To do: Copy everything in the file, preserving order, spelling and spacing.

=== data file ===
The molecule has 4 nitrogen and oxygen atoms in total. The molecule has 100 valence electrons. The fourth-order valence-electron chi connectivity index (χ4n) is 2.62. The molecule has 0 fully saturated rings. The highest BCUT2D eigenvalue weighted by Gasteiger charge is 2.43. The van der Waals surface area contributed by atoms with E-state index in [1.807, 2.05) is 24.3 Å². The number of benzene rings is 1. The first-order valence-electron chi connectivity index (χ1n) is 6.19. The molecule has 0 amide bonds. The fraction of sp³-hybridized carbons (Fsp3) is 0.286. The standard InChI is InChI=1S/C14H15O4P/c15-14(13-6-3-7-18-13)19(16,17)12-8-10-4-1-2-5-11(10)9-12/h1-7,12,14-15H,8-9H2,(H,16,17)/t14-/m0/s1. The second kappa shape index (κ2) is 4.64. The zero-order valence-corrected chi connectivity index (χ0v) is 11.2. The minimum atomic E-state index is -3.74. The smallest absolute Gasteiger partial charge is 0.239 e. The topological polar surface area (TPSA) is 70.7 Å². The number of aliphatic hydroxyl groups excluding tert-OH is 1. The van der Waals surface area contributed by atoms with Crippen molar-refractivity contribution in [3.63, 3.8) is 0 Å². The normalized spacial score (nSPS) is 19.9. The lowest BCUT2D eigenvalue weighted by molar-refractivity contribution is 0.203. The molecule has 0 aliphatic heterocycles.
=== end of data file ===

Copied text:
The molecule has 4 nitrogen and oxygen atoms in total. The molecule has 100 valence electrons. The fourth-order valence-electron chi connectivity index (χ4n) is 2.62. The molecule has 0 fully saturated rings. The highest BCUT2D eigenvalue weighted by Gasteiger charge is 2.43. The van der Waals surface area contributed by atoms with E-state index in [1.807, 2.05) is 24.3 Å². The number of benzene rings is 1. The first-order valence-electron chi connectivity index (χ1n) is 6.19. The molecule has 0 amide bonds. The fraction of sp³-hybridized carbons (Fsp3) is 0.286. The standard InChI is InChI=1S/C14H15O4P/c15-14(13-6-3-7-18-13)19(16,17)12-8-10-4-1-2-5-11(10)9-12/h1-7,12,14-15H,8-9H2,(H,16,17)/t14-/m0/s1. The second kappa shape index (κ2) is 4.64. The zero-order valence-corrected chi connectivity index (χ0v) is 11.2. The minimum atomic E-state index is -3.74. The smallest absolute Gasteiger partial charge is 0.239 e. The topological polar surface area (TPSA) is 70.7 Å². The number of aliphatic hydroxyl groups excluding tert-OH is 1. The van der Waals surface area contributed by atoms with Crippen molar-refractivity contribution in [3.63, 3.8) is 0 Å². The normalized spacial score (nSPS) is 19.9. The lowest BCUT2D eigenvalue weighted by molar-refractivity contribution is 0.203. The molecule has 0 aliphatic heterocycles.